Yangzijiang Shipbuilding: Yards at full utilization despite Covid restrictions

An aerial view of ships at Singapore's port. Photo by Shawnanggg on UnsplashAn aerial view of ships at Singapore's port. Photo by Shawnanggg on Unsplash

Covid-related restriction in China have disrupted Yangzijiang Shipbuilding (Holdings)‘s shipyard operations, but all shipyards are running at full utilization, the Chinese shipbuilder said Friday.

“All shipyards of the group are running at full utilization rate. The group reactivated the Changbo shipyard in 2021 to increase shipbuilding capacity and it can deliver an additional six to eight small to mid-sized vessels in a year,” Yangzijiang Shipbuilding said in a filing to SGX with answers to shareholders’ questions before the annual general meeting (AGM). 

“The group remains on track to meet its delivery schedule for 1H2022. The group will continue to monitor the situation closely to prevent disruptions to our delivery schedule and maintain constant communication with our customers to keep them updated on the delivery of vessels,” the shipbuilder added. 

Yangzijiang Shipbuilding noted that Covid-related restrictions have caused disruptions to operations, citing mobility restrictions and quarantine periods for inter-city travel. The restrictions mean workers must remain within the same city, and the company has made arrangements for workers to stay in hostels or at the shipyards, the filing said. 

The restrictions have also impacted the transport of raw materials, the filing said.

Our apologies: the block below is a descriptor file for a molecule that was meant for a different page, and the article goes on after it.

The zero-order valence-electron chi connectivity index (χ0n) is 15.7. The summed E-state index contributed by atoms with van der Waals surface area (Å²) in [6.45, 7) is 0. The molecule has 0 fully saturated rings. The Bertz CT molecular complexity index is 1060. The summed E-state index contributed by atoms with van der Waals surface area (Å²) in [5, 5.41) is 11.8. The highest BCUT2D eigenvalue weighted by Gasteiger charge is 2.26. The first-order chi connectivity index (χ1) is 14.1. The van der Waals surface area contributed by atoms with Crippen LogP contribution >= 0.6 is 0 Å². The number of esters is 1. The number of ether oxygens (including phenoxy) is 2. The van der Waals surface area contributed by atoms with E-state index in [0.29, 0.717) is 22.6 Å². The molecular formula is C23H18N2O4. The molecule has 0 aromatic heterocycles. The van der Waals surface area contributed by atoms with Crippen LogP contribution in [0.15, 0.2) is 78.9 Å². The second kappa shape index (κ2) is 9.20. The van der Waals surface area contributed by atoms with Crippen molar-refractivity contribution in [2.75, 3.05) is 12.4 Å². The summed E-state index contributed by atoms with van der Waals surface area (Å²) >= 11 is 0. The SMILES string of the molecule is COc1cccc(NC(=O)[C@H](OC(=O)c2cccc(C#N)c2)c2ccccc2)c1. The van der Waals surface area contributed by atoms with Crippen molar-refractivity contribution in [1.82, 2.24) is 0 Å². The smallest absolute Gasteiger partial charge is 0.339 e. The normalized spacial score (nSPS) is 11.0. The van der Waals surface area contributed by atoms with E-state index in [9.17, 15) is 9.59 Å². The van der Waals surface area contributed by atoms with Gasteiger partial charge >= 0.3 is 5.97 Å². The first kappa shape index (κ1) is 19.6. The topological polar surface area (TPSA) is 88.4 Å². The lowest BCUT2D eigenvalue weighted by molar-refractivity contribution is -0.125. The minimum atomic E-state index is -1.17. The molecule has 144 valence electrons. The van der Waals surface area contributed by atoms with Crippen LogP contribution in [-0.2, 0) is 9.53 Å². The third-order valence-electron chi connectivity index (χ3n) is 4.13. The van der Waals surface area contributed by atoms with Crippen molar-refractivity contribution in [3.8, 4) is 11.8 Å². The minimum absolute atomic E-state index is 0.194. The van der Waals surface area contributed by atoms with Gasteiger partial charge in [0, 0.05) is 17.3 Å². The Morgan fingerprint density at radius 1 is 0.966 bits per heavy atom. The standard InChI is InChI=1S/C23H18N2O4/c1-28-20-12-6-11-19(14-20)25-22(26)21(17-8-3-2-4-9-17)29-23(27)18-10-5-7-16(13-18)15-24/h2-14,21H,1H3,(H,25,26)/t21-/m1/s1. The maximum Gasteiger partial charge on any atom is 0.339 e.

Rising raw material costs

When asked about rising raw material costs — which caused the 2021 gross profit margin for the shipbuilding business to fall to 12 percent from 21 percent in 2020 — Yangzijiang Shipbuilding said higher steel prices were the main culprit. 

Commodity prices globally have risen sharply in recent months amid supply chain disruptions caused by the Covid-19 pandemic and Russia’s war on Ukraine. 

The shipbuilder said there were no instruments for hedging its steel costs in China, with steel purchases made three to six months before vessel construction. 

But it added that most of the orderbook was denominated in U.S. dollars, and the company hedges around 40 percent of its U.S. dollar exposure. Yangzijiang Shipbuilding also note it has a natural U.S. dollar hedge for around 20 percent of contract values as key machinery parts are priced in U.S. dollars. 

No net-zero goal

In answer to a separate question, Yangzijiang Shipbuilding said it has not set a net-zero target for reducing its greenhouse gas emissions (GHG), but it was promoting greater sustainability.

The shipbuilder is increasing its research and development investments in China and overseas, including planning a maritime R&D center in Singapore, with a focus on green-vessel technologies. 

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